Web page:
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Missing map.

Rancho de Hermann
1845

William Benitz
Rancho de Hermann
German Ranch
1845-1853

During the period 1845-1853 William Benitz, with successive partners, held ownership to most of the German Ranch.  Over time its name has varied, it began as Rancho de Hermann, the Mexican grant named it Rancho de German, but today it is generally known as the German Ranch.

In 1845 William Benitz and Ernest Rufus surveyed (by eye - a ojo) the area that would become Rancho de Hermann.  William drew the diseño (map, shown here) that was included with their petition for a grant from the Mexican government.  They petitioned for approximately 5 sitios de ganado mayor (5 California leagues, 8,780 hec., 21,700 acres), about one league deep and five along the coast, bordered to the north and east by the Walhalla river (today the south branch of the Gualala river) and the Pacific Ocean to the west.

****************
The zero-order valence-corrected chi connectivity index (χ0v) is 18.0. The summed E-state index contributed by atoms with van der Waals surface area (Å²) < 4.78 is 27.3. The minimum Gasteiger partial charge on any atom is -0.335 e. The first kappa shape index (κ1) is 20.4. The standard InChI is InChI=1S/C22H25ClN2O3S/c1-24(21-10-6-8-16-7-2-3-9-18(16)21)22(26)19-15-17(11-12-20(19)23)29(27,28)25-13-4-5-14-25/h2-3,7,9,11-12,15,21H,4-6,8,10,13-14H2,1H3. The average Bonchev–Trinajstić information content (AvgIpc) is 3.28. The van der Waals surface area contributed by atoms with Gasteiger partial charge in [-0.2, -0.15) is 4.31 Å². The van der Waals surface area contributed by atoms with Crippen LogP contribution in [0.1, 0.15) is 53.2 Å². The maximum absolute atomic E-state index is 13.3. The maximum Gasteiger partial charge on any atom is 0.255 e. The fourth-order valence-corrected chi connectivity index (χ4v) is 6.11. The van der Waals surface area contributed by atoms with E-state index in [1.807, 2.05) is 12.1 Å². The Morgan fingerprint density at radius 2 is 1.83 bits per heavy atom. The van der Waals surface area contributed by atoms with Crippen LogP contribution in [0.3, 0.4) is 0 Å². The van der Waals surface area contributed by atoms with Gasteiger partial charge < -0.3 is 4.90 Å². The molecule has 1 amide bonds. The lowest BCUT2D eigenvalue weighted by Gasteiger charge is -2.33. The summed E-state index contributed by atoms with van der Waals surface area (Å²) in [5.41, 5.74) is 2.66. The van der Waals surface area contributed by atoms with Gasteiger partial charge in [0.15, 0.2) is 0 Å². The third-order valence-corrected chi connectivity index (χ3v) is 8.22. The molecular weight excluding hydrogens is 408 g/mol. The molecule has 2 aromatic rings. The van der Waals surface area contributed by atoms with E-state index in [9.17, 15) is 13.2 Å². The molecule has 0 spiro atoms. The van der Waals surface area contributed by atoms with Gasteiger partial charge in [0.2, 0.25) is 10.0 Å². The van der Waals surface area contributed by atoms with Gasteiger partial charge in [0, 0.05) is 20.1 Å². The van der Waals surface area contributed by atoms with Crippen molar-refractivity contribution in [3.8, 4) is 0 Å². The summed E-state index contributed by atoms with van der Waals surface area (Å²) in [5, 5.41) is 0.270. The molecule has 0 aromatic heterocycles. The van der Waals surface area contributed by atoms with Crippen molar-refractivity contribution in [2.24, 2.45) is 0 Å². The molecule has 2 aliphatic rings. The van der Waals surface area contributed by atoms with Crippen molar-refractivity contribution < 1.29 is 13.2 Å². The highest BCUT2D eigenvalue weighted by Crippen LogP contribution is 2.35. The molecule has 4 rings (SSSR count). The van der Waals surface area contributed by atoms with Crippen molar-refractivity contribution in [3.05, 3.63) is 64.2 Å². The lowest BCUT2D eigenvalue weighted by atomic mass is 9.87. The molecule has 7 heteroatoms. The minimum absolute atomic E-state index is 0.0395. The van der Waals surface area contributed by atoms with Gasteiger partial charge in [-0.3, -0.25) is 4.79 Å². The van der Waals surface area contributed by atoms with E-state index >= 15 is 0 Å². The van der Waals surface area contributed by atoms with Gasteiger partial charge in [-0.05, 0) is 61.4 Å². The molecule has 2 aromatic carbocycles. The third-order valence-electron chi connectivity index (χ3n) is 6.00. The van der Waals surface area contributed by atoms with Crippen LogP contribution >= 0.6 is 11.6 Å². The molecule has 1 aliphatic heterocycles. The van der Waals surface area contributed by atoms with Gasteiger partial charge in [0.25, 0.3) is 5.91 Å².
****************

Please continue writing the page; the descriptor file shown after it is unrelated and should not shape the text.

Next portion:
Per proceedings of the California Land Courts, the petition described the ranch as follows:

“...And your petitioners further say, that said land is known under the name of “Rancho de German;” is situate in the present county of Mendocino [Sonoma county was founded in 1850], north of the fort Ross, and is bounded as follows: Commencing at a point on the coast of the Pacific ocean about one and a half league north of the fort Ross, where the “Arroyo Dichoatta” empties in the sea; thence running along the low-water mark of the Pacific ocean to the mouth of the “Arroyo Valale;” [Gualala] thence along the middle of said arroyo southerly about two leagues and a half; thence in the nearest direction to the Sierra; thence along the ridge of the Sierra Telsmite at a distance of three quarters of a league from the sea-shore, about two leagues and a half to a point due east of the mouth of the Arroyo Dichatta first above named; thence due west to the place of beginning; containing five square leagues, more or less....”

[California Land Claims, Volume II, Case No. 257]